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How to protect your information online

With digital fraud on the rise, it’s increasingly important to safeguard your personal and financial information online. We offer practical tips.

26 December 2023 · Marlize De Villiers

How to protect your information online

We increasingly live our lives online. It’s convenient – but sharing personal information on a web-based platform involves risk.

We consider various cybersecurity threats, and share experts’ tips for safeguarding against them.

Tip: Check your accounts for fraudulent activity register to view your credit score.

Guard against phishing scams

Phishing is one of the most common types of digital attack. It involves a malicious person posing as someone else – for example, an employee of a business – to obtain your information, says Sam Mkhize, head of compliance for cryptocurrency exchange Binance Africa.

These malicious individuals, also known as bad actors or engineers, psychologically manipulate their targets to extract sensitive data, notes Vanessa Gous, CEO of liability insurance provider Alphabelle.

She explains, “Cybercriminals often use sophisticated phishing emails, disguised to look trustworthy, to trick individuals.”

They direct their victims to websites under their control, and from there they intercept their user credentials, or deliver malware to their digital devices.

Gous notes that identity theft can lead to financial loss, credit score damage, and legal issues.

“Stolen personal information can be exploited through unauthorised financial transactions, the opening of credit lines, or online fraud,” she cautions.

Keep cryptocurrency secure

Mkhize warns that while cryptocurrency comes with sound security, it also involves high risk. “With access to a victim’s account, a scammer could potentially empty the entire crypto balance into their wallet before the victim regains access.”

If you have a cryptocurrency account, check the list of devices authorised to access your account, manage the wallet withdrawal addresses, and follow your service provider’s specific security guidelines, he advises.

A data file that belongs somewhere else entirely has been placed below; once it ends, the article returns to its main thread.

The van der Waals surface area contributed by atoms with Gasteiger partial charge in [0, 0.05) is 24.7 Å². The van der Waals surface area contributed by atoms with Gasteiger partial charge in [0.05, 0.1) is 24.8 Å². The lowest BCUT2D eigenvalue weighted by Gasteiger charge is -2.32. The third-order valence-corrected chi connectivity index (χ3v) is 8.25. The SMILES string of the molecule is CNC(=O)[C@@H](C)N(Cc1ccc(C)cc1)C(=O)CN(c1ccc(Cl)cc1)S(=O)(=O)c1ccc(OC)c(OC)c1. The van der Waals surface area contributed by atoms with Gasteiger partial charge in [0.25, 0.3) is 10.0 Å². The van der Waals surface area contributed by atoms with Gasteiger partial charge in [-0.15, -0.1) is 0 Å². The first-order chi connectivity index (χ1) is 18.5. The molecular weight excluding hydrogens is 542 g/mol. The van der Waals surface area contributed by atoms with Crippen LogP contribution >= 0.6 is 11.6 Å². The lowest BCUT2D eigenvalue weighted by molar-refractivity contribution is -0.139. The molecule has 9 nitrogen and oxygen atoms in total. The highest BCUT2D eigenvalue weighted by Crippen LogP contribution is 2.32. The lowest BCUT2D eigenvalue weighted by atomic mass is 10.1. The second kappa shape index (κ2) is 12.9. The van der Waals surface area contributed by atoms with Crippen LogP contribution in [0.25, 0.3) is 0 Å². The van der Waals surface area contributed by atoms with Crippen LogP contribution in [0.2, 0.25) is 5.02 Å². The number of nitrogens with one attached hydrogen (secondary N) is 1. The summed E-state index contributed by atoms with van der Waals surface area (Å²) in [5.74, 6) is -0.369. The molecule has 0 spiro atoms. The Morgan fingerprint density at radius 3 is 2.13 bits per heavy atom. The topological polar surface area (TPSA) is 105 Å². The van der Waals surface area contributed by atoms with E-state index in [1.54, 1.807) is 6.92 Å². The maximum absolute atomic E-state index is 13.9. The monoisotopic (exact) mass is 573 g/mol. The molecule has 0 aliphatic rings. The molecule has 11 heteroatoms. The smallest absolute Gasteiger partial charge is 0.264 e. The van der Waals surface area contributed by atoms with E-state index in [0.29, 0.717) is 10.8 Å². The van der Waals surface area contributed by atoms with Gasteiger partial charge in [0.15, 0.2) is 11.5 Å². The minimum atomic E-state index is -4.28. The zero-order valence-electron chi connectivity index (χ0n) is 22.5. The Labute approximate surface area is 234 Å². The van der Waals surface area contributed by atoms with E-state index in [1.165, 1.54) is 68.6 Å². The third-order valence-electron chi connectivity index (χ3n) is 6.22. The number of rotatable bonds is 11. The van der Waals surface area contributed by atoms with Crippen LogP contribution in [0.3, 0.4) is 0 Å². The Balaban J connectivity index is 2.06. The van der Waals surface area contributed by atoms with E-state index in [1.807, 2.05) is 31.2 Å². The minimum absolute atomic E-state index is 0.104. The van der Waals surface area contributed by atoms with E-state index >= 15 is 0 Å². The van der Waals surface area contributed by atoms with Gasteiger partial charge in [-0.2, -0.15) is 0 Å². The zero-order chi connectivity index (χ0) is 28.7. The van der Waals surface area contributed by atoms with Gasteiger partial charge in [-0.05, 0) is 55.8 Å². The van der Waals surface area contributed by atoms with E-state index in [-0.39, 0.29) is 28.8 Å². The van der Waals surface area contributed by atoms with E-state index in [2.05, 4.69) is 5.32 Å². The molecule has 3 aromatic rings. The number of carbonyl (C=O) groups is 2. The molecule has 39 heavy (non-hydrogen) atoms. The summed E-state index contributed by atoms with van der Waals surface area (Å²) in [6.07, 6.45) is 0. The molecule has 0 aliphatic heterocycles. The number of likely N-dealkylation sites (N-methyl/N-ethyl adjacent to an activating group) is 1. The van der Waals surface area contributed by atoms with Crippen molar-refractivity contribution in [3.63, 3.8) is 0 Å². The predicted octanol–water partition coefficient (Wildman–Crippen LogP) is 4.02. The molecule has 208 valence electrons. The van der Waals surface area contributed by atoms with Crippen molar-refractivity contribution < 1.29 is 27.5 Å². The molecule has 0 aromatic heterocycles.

“Stay informed about the latest security trends and report any suspicious activity immediately to enhance the platform’s ability to protect your account,” Mkhize adds.

Beware of “cookie hijacking”

Websites often request that users accept cookies, and most users proceed without a second thought.

“Cookies are vital for internet functionality. They save your sessions and preserve shopping carts on e-commerce sites. Some websites won’t grant access without cookie acceptance,” Mkhize explains.

However, by accepting cookies, you consent to the website, or a third-party advertiser, collecting and storing your information.

He suggests taking the following steps to prevent session- or cookie-hijacking attacks, where a hacker steals a user’s cookies to gain access to their digital accounts:

  • Avoid using public Wi-Fi or unknown networks to access your accounts.
  • Avoid adding risky, untrustworthy plugins to your browser that might pose a risk of “man-in-the-browser” attacks, where hackers install malware to steal your data.
  • Use antivirus software to protect your devices.
  • Avoid logging into your account from unknown, or other people’s, devices.

Top tips to keep your accounts safe

Gous and Mkhize provide the following guidelines:

  • Create complex, unique passwords, and change them regularly.
  • Avoid using the same password across multiple accounts.
  • Enable multifactor authentication, which adds an extra layer of security by requiring multiple forms of identification.
  • Regularly update your devices and software to ensure that your operating system, antivirus programme, and applications contain the latest “patches” to fix software bugs.
  • Be sceptical of unsolicited emails or messages, verify requests for sensitive information, and avoid clicking on suspicious links.

Tip: Using a budget calculator can help you take control of your finances.

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